Analyzing News Stories

Alex Tweedly alex at tweedly.net
Wed Jan 26 09:27:41 CST 2005


Gregory Lypny wrote:

> Hello everyone,
>
> I'm starting a research project that will relate the flow of 
> information, in the form of news reports from Reuters and Canada 
> NewsWire, to activity in capital markets, namely, the volume and 
> volatility of trade on the stock market.  The Canadian news sample 
> will consist of about 240,000 stories going back to 1995.  I have two 
> questions about processing the news data with Revolution.
>
> 1.  Creating an index of key words.  I will use arrays to create 
> indexes of key words from the headlines and the stories.  There are 
> many words that must be kept out of the indexes: a, the, about, there, 
> this, etc.  The list of these is probably longer than I can imagine.  
> Does anyone have a list of words that would "typically" be omitted 
> from a key word index and which they'd be willing to share?  If not, 
> does anyone know where I might get such a list?

Index every word on a random sample of 100 stories. Eliminate any word 
that appears in more than 80% of them. Look briefly at those words that 
appear in between 50% and 80% and see what you think about them; if 
necessary, adjust the thresholds until it feels right for your purposes.

Do you want to index each word separately, or try to accumulate common 
roots; e.g. cause, causes, caused, causing, causation ... one entry, 2 
entries, 5 entries?

> 2.  Obtaining the data.  I already have the Canadian news stories but 
> our method of retrieving them was less than ideal, and I want to 
> improve upon this for follow up studies.  The typical set up for most 
> web sites that provide information to the public, and this is true of 
> many scientific sites, is that they take the visitor's query and then 
> return a list of hits.  These hits are displayed as hyperlinks that 
> lead to more detailed underlying information.  You know the story.  
> The problem for researchers is that we're often interested in 
> analyzing all of the information that comes up in a query.  So we 
> prefer to be able to download all of the data in some raw format, text 
> ideally, go through it, clean it up, discard what they don't need, and 
> proceed with our research.  Some sites do permit visitors to download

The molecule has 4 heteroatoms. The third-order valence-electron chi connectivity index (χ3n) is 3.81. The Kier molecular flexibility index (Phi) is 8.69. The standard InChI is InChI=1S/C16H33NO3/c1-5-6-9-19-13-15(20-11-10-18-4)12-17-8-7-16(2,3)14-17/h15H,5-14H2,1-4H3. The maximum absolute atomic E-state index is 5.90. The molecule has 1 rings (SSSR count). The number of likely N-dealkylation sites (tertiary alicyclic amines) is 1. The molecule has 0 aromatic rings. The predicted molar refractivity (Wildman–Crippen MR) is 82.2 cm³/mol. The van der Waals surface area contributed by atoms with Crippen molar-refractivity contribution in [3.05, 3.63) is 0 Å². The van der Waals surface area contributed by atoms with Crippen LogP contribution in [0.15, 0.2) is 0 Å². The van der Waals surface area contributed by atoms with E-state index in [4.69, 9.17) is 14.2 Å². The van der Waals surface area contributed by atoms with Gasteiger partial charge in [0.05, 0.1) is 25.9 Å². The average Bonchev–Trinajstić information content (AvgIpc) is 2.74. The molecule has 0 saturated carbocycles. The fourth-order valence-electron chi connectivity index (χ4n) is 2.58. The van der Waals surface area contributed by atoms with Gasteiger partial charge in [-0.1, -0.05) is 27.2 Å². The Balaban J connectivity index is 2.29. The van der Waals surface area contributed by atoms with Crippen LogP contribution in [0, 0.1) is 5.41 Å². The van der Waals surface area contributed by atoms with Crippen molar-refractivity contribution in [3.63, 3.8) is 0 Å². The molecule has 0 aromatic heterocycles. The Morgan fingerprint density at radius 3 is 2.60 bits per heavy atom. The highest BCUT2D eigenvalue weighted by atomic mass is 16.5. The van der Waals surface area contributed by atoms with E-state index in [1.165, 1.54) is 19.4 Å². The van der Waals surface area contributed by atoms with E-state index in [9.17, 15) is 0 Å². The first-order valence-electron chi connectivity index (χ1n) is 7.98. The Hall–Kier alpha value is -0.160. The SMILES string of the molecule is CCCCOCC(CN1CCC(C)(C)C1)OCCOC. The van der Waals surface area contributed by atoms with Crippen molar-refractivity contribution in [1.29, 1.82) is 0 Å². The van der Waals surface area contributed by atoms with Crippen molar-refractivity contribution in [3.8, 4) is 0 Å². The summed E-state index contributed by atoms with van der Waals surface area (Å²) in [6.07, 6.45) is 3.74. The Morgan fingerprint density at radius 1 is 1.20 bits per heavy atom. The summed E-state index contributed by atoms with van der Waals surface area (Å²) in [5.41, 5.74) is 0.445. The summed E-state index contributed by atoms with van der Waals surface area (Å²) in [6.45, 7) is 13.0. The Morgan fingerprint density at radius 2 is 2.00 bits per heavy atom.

> entire data sets from FTP sites or through more direct database 
> communication, but most do not.  Do you think it's feasible to create 
> a kind of web data extraction utility in Revolution?  I'm thinking 
> that I would visit a news site, for example, enter a query, and then 
> use resulting tags that appear in the URL field to reverse engineer 
> the way their database handles the queries so that I can automate it 
> in Revolution.  Here's an example of one hit from Canada NewsWire 
> drilled down through the hyperlinks to an actual story.
>
> http://www.newswire.ca/en/releases/archive/January2005/26/c7010.html
>
> There's the month, year, date, and serial number (c7010) for the 
> story.  In Revolution, I would then work with
>
>     repeat ...
>         put url (the info above cycled through the serial numbers and 
> dates)
>             into a text file
>     end repeat
>
> The other piece of information that is needed, and which will vary 
> from site to site, the way the serial numbering works.  Any thoughts 
> on this approach?  Are there ethical considerations in obtaining 
> information in this way?   My guess is no because it simply means 
> going from clicking one thousand hyperlinks at a web site to clicking 
> one Revolution button to obtain the same number of stories.

I'd worry about whether I had deduced the serial numbering scheme fully. 
Did I get every story ? Could there be any particular kind of story that 
was indexed differently (e.g. stories printed straight form the AP wire 
might be indexed differently from those written, or extensively 
modified, by the paper's own writers).

There are some ethical issues about collecting large amounts of data; 
you should, at a minimum, read up on the content of the robots.txt 
system, and in general conform to the site's requests as described in 
their robots.txt files.

-- Alex.


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